No True. Such Permit. Very Assassins. Wow. (naamah_darling) wrote in little_details,
No True. Such Permit. Very Assassins. Wow.
naamah_darling
little_details

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Police questions: old unsolved cases and processing a death by sudden heart attack

Two scenarios.


Location: Modern Pacific Northwest, small mountain town northeast of Seattle.

A 34-year-old groundskeeper returns after a regularly-scheduled night of sociable drinking at the local bar to find the sole resident of the house, a very old woman, dead in the front garden area without a mark on her. He calls 911. The paramedics arrive on the scene, pronounce her dead, and the police arrive shortly after.

What happens then?

How quick would they be to exonerate our groundskeeper of suspicion? She died of a heart attack while walking in the garden at night, which was a little bit unusual for her, but not unheard of. There is no evidence of foul play of any kind. I am assuming there would be an autopsy. Would our groundskeeper be detained or questioned? How painful are they going to make this process for him?

Factors: She was very, very old, but still pretty vigorous. She had recently been complaining to her groundskeeper of intermittent chest pains/heartburn, but had not seen a doctor of any kind in at least thirty years and thus has no known GP. Her nearest kin are in London.

Her groundskeeper is an ex-con who served jail time in for sexual assault ten years ago in a different state, but who is not a troublemaker now, and keeps a very low profile. He does not habitually overindulge, and is not over the legal limit to drive when he returns to the manor. He would have been in an obvious state of distress when the authorities arrived, as he was quite upset about the woman's death -- they were good friends. He would not profit from her murder in any way. In fact, it puts him in a pretty bad situation.


Location: Same time, same place, details below.

Second, a series of ritual-type murders committed 77 years ago remain unsolved. A police lieutenant specializing in bizarre/occult cases believes they have a direct connection to both the old woman's death and an assault that took place on a young man currently in the care of the heiress. Our lieutenant is going to share details of these cases with the heiress, including photos, files, everything. He has reason to believe she may be able to help him solve the cases. The heiress is known to him by reputation, and trusted. Would he be breaking rules to share these case files with her?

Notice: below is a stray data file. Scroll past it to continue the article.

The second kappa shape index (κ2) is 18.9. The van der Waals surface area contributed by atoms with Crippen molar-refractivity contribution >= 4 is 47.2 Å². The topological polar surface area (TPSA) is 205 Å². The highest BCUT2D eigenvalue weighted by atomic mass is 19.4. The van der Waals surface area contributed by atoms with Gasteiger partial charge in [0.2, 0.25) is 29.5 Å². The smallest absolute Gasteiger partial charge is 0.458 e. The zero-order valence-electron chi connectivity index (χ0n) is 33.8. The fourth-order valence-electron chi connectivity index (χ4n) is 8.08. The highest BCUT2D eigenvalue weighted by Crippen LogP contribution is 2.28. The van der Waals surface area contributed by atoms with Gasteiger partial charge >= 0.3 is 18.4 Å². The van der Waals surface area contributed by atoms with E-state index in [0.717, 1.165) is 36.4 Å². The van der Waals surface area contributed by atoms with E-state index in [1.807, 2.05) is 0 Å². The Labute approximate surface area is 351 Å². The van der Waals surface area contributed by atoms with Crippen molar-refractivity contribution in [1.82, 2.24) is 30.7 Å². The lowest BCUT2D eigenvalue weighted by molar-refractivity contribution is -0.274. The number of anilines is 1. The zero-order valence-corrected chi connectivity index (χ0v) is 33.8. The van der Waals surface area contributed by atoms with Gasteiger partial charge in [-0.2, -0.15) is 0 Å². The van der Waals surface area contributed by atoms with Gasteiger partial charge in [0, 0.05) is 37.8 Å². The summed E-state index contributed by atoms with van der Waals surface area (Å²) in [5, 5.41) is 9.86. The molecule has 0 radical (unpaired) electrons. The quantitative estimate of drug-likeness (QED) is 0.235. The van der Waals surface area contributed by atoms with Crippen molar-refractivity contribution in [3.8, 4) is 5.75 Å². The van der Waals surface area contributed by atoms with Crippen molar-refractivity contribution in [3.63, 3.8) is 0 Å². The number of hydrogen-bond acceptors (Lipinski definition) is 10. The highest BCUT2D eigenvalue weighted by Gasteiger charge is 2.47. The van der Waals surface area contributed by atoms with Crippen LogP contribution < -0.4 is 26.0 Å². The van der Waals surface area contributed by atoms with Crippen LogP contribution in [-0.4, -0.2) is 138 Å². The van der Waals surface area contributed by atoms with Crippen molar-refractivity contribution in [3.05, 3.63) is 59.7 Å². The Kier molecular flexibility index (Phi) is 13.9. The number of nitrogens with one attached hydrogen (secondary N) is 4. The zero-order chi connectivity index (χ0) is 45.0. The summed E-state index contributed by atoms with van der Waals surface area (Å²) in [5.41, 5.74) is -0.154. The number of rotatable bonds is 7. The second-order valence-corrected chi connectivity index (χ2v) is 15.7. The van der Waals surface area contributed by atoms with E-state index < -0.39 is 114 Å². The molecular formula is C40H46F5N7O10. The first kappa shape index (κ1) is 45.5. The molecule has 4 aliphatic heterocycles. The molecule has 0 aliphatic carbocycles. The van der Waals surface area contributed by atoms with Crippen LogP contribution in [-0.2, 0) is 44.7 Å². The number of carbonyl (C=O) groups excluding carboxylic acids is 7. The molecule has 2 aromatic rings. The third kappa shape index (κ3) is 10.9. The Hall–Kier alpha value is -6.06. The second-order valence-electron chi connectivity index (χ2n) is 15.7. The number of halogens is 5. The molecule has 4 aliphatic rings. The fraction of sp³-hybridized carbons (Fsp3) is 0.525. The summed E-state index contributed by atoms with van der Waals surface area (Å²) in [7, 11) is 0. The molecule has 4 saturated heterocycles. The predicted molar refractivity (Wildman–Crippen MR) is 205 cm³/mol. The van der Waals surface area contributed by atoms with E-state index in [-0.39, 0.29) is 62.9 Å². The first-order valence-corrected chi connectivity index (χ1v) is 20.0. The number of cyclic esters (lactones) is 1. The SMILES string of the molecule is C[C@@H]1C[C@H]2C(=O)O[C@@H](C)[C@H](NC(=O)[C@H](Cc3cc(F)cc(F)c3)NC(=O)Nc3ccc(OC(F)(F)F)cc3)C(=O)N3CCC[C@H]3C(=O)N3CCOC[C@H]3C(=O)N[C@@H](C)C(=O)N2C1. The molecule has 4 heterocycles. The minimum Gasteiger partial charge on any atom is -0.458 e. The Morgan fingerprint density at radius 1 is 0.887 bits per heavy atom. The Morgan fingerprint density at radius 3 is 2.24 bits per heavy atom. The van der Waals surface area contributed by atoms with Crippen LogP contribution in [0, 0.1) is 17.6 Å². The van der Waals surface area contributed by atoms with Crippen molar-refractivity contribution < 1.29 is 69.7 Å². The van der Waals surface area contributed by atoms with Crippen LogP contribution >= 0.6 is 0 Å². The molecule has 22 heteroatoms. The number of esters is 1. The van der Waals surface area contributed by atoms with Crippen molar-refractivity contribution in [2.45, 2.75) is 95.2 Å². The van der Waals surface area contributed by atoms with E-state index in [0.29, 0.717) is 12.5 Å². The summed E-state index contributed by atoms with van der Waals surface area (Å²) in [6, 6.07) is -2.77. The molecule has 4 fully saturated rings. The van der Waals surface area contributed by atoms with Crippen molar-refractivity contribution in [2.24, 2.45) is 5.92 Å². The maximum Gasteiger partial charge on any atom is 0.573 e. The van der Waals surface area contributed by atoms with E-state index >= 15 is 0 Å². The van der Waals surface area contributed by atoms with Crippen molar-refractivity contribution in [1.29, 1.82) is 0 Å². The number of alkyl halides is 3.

Given that these were clearly murders, but the murderer was never found, would these cases be considered open, closed, unsolved, cold, what? I'm not sure how these things are classified.


Please forgive me. I have tried Googling what I can think of re: heart attack, cardiac arrest, cardiac death, explained, sudden, etc., and I've tried adding things like police procedure but I don't get much that tells me anything about what would happen to the person who called it in, or how suspicion is assigned. I may simply be using the wrong terms. For the latter, I really have no idea what terms to search under to find out how a case like that would be classified, and whether sharing details would be against the rules.
Tags: usa: government: law enforcement (misc)
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